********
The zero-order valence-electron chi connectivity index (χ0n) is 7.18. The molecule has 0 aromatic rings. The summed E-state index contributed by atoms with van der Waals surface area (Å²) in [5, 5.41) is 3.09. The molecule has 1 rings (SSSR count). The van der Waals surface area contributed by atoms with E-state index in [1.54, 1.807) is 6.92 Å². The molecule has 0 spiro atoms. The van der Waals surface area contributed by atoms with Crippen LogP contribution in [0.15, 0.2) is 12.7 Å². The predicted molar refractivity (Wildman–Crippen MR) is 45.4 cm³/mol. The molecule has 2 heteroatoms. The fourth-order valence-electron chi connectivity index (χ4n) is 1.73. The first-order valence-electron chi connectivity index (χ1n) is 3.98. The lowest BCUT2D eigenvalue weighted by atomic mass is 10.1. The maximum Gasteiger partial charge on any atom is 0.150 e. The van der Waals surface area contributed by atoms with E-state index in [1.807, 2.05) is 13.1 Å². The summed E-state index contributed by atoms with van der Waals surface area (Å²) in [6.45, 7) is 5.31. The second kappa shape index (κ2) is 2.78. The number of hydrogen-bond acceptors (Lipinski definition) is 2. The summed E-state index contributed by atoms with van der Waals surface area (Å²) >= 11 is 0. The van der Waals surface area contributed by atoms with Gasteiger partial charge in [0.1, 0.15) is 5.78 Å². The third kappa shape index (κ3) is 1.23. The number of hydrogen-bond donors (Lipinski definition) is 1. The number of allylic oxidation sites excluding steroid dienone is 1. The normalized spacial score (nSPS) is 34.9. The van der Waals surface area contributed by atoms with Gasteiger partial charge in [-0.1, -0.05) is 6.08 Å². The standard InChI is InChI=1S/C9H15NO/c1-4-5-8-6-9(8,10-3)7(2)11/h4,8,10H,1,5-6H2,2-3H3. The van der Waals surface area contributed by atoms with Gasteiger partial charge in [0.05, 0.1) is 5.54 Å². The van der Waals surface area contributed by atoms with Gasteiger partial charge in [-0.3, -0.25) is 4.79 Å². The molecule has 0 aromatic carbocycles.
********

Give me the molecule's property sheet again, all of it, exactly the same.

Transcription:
The zero-order valence-electron chi connectivity index (χ0n) is 7.18. The molecule has 0 aromatic rings. The summed E-state index contributed by atoms with van der Waals surface area (Å²) in [5, 5.41) is 3.09. The molecule has 1 rings (SSSR count). The van der Waals surface area contributed by atoms with E-state index in [1.54, 1.807) is 6.92 Å². The molecule has 0 spiro atoms. The van der Waals surface area contributed by atoms with Crippen LogP contribution in [0.15, 0.2) is 12.7 Å². The predicted molar refractivity (Wildman–Crippen MR) is 45.4 cm³/mol. The molecule has 2 heteroatoms. The fourth-order valence-electron chi connectivity index (χ4n) is 1.73. The first-order valence-electron chi connectivity index (χ1n) is 3.98. The lowest BCUT2D eigenvalue weighted by atomic mass is 10.1. The maximum Gasteiger partial charge on any atom is 0.150 e. The van der Waals surface area contributed by atoms with E-state index in [1.807, 2.05) is 13.1 Å². The summed E-state index contributed by atoms with van der Waals surface area (Å²) in [6.45, 7) is 5.31. The second kappa shape index (κ2) is 2.78. The number of hydrogen-bond acceptors (Lipinski definition) is 2. The summed E-state index contributed by atoms with van der Waals surface area (Å²) >= 11 is 0. The van der Waals surface area contributed by atoms with Gasteiger partial charge in [0.1, 0.15) is 5.78 Å². The third kappa shape index (κ3) is 1.23. The number of hydrogen-bond donors (Lipinski definition) is 1. The number of allylic oxidation sites excluding steroid dienone is 1. The normalized spacial score (nSPS) is 34.9. The van der Waals surface area contributed by atoms with Gasteiger partial charge in [-0.1, -0.05) is 6.08 Å². The standard InChI is InChI=1S/C9H15NO/c1-4-5-8-6-9(8,10-3)7(2)11/h4,8,10H,1,5-6H2,2-3H3. The van der Waals surface area contributed by atoms with Gasteiger partial charge in [0.05, 0.1) is 5.54 Å². The van der Waals surface area contributed by atoms with Gasteiger partial charge in [-0.3, -0.25) is 4.79 Å². The molecule has 0 aromatic carbocycles.